the main, to her keel, she would have appeared a massive, substantial
creature of wood and able to withstand a good deal of battering even
from the Dutch ordnance. You would have noted, too, the many carved
emblems pertaining to land and sea which decorated her--the angelic
figures holding up devices, the cupids, and “symbols of navigation,”
all done in gold and black. You would have wondered at the elaborate
figurehead representing a royal personage on horseback prancing over
the waves. And finally, when you came round to the stern, you would
have remarked the elaborate allegorical picture of Victory, or some
other suitable subject, and the five great poop-lanterns--one of them
so big that “ten people could stand upright in it”--crowning the whole
thing. Seventy-five feet, you would have been told, as you looked over
the side, she measured from the keel to her lanterns.

The poop-deck ended some distance abaft the mizzen-mast: the
quarter-deck came just as far forward as the mainmast. Below the
quarter-deck was the upper deck, which ran the whole length of the
ship. Next below came the main deck, where the heaviest guns were
kept. The forecastle was really a substantial fortress which rose
from the upper deck, and, by the aid of its guns already mentioned,
could look after itself even when the enemy had boarded the ship
and obtained possession of the rest of the decks. Sometimes a light
topgallant forecastle was erected above the forecastle. Additional to
the guns already mentioned, swivels were also mounted on quarter-deck
and poop, and would be very useful in case one of the enemy’s ships
came alongside for boarding. The cable of such a ship would be about a
hundred fathoms long of 21-inch hemp, her anchors being respectively of
430 lbs., 150 lbs., and 74 lbs. weight. Davis’ quadrant or backstaff
was still used, and the log-line was an appreciable assistance.

[Illustration: SECTION OF A THREE-DECKER.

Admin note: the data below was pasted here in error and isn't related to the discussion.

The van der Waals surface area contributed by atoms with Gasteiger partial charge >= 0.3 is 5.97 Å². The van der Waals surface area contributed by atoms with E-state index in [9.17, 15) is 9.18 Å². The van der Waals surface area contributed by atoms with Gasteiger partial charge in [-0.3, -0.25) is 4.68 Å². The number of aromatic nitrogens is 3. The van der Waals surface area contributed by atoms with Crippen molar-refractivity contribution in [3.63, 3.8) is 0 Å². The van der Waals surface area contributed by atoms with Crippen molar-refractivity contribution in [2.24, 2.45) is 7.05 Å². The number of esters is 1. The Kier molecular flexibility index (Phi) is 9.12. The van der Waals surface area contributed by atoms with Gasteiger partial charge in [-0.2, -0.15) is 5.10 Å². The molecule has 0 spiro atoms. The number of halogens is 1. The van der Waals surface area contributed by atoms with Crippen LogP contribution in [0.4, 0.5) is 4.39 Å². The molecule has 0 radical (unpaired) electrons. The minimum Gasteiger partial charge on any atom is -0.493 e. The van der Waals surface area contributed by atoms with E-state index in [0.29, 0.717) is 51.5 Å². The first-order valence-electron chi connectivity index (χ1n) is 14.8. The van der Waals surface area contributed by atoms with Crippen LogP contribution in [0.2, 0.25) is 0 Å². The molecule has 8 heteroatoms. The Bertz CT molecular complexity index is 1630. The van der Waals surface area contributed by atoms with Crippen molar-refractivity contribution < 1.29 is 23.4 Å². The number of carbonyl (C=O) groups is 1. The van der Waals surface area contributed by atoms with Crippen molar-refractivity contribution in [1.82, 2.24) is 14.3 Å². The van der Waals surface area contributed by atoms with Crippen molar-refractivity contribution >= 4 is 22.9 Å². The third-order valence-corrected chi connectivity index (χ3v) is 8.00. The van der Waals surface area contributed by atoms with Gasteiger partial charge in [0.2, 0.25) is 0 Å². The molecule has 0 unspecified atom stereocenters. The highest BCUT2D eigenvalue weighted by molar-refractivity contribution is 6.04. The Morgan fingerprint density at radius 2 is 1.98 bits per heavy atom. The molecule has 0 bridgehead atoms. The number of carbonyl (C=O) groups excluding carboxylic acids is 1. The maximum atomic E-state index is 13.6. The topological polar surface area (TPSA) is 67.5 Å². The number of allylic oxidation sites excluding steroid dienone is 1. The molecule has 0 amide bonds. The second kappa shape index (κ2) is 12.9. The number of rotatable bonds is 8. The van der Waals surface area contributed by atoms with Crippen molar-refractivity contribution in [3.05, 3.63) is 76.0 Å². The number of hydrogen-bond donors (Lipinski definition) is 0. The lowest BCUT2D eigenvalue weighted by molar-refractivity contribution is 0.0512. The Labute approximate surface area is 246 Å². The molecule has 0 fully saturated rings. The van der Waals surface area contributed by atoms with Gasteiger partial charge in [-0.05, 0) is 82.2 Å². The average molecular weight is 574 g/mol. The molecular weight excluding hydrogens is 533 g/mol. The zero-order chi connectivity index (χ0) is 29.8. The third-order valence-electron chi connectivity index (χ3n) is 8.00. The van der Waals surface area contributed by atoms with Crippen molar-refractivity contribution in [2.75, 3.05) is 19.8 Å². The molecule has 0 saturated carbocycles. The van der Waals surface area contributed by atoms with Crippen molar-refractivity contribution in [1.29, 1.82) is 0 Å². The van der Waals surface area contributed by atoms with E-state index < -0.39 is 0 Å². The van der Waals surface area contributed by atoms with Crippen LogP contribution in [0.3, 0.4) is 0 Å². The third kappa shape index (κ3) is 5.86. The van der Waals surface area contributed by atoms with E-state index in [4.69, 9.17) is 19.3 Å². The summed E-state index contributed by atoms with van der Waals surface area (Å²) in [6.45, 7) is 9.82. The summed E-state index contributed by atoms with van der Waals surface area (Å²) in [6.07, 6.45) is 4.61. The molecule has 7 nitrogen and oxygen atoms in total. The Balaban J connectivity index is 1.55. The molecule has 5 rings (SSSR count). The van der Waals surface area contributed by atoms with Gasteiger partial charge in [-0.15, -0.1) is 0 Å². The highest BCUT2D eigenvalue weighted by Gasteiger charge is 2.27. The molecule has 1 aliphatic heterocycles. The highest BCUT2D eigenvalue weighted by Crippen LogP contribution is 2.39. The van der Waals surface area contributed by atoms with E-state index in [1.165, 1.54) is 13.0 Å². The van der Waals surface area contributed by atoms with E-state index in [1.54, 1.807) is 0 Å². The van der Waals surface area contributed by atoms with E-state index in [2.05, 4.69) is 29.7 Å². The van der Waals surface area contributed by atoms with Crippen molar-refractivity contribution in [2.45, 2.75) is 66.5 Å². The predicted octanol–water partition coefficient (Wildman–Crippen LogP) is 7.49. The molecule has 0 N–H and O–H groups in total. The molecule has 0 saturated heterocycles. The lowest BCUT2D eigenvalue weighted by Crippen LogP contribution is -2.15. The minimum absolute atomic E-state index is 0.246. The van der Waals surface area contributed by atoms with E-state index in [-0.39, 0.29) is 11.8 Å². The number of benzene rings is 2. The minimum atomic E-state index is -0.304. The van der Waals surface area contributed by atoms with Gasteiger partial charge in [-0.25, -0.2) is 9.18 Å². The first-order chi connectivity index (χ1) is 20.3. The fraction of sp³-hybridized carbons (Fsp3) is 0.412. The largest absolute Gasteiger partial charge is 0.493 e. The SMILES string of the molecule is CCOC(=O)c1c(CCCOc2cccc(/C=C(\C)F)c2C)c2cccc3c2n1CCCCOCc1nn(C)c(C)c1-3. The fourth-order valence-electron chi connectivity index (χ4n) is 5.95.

Showing construction and gun tiers.]

[Illustration: NOCTURNAL.

Employed at sea for finding the hour of the night by the North Star.]

Below you might have found the dull red everywhere a monotonous colour.
But there was a reason: it prevented the human blood spilt in an
engagement from being too conspicuous. So also the gun-carriage was
painted the same hue. All the ports were square except on the upper
and quarter-decks, where the ports were circular, and surrounded with
gilt wreaths. Externally the upper works of the hull above the line of
the upper decks were painted dark blue with gilt decorations. Below
this the ship was painted yellow down to the lower deck ports, with
a broad band of black along the water-line. Her bottom was painted
white, with the anti-fouling composition. Various experiments were
tried for sheathing the ships with lead, but eventually a fixed method
was adopted for about a century, which consisted of hammering numerous
broad-headed nails close together along the ship’s bottom, and then
paying thereon a composition of tallow and resin.

The nocturnal was still used for finding the hour of the night by the
North Star, and the moon-dial for finding the time of high water.
Spherical and plane trigonometry, the use of charts and globes, the
application of Gunter’s scale and Briggs’ logarithms, the use of
Mercator’s chart--these were the subjects which a seventeenth-century